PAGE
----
2. The job is listed on Craigslist. While Craigslist is a great site for many things, and the source of many legitimate jobs, it has also become a haven for job scammers. Here is a funny video created by Benny Valencia, who, having been scammed himself by a fake job opportunity on Craigslist decided to play along with a scammer. (Note: this is generally not a good idea—if you’ve been contacted by a scammer don’t interact. Report them to the police.)
3. The job description looks suspicious. It is vague, contains poor grammar or misspellings, the email address doesn’t include the company name, or the phone number or zip code doesn’t match its geographic location. Here’s a tip: try copying a portion of the text and pasting it in the search box of your browser. Sometimes you will discover that the same text has appeared on a variety of job boards (sometimes for many years) probably indicating that it is not a genuine opportunity.
4. You are offered the opportunity to get rich while working from home. The “work at home” field is filled with scams. We are all enchanted with this idea that we can stay at home and somehow magically rake in huge amounts of money. This doesn’t mean that everything work-at-home related is a scam, but you must be careful. Here’s a site that several news outlets have reported as legitimate. I would still say tread with caution and investigate thoroughly. As the site owner says on her homepage: “I believe the opportunities presented here to be legitimate. Always do your own research.” She is correct. This article at CareerBuilder.com quotes a 56-to-1 scam ratio in the work-at-home industry.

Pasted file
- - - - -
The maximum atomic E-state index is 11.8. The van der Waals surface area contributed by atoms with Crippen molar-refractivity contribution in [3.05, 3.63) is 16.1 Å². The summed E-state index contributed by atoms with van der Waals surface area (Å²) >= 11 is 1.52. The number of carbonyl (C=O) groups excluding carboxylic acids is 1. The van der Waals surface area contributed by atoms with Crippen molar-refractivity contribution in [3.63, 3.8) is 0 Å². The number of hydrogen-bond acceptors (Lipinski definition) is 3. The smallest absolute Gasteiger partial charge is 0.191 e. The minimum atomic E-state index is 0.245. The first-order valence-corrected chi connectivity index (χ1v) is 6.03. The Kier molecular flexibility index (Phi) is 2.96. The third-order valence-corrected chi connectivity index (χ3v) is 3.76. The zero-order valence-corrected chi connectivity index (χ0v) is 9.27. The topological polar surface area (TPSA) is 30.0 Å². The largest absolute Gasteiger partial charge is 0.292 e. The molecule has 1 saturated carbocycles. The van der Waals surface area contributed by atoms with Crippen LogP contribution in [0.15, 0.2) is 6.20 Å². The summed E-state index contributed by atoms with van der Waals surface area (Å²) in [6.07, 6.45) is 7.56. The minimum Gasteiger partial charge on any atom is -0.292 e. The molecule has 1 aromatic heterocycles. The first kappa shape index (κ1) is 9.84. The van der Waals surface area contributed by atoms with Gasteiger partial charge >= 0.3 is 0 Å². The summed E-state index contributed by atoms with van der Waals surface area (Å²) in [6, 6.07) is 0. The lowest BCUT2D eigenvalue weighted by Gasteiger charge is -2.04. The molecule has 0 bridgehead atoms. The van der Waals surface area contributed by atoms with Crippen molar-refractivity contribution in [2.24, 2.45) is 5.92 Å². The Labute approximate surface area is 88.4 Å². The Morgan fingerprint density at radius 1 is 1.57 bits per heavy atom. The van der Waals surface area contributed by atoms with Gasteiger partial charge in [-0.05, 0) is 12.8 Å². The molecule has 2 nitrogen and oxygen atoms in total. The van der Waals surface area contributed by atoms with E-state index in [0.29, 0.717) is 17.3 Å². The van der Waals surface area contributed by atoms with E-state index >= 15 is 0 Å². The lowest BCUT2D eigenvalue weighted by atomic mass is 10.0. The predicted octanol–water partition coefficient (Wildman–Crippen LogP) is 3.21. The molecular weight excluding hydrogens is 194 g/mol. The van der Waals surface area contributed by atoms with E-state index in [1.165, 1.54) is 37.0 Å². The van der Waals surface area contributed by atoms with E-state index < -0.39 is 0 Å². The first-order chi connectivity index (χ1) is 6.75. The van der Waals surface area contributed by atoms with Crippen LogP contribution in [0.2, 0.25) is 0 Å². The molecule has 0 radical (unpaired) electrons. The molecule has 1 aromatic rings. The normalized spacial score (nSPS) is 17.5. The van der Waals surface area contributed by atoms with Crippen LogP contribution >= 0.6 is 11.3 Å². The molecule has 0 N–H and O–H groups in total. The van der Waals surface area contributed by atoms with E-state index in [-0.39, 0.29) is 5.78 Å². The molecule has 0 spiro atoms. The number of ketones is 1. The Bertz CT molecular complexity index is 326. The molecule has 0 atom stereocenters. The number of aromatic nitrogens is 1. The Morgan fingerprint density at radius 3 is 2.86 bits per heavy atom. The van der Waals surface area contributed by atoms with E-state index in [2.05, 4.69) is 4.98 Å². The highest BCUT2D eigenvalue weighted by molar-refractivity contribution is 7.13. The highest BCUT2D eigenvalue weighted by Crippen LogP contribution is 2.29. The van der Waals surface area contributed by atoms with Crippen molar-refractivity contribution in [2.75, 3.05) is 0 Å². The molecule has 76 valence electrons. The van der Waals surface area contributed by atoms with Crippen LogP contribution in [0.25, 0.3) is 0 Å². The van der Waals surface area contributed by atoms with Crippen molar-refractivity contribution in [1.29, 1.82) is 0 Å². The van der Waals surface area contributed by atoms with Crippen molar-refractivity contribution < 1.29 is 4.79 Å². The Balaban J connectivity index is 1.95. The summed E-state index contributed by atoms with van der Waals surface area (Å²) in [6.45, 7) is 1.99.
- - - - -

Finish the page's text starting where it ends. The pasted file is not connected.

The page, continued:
5. The job is 100% commission-based. While certain fields like real estate or sales are often 100% commission-based and legitimate, many of these sales-based jobs are a tough career choice unless you have unlimited wealthy friends and relatives to whom you can sell the product. Some people have the personality for this type of sales work, but many don’t. Here’s a good article about whether to take a commission-only job.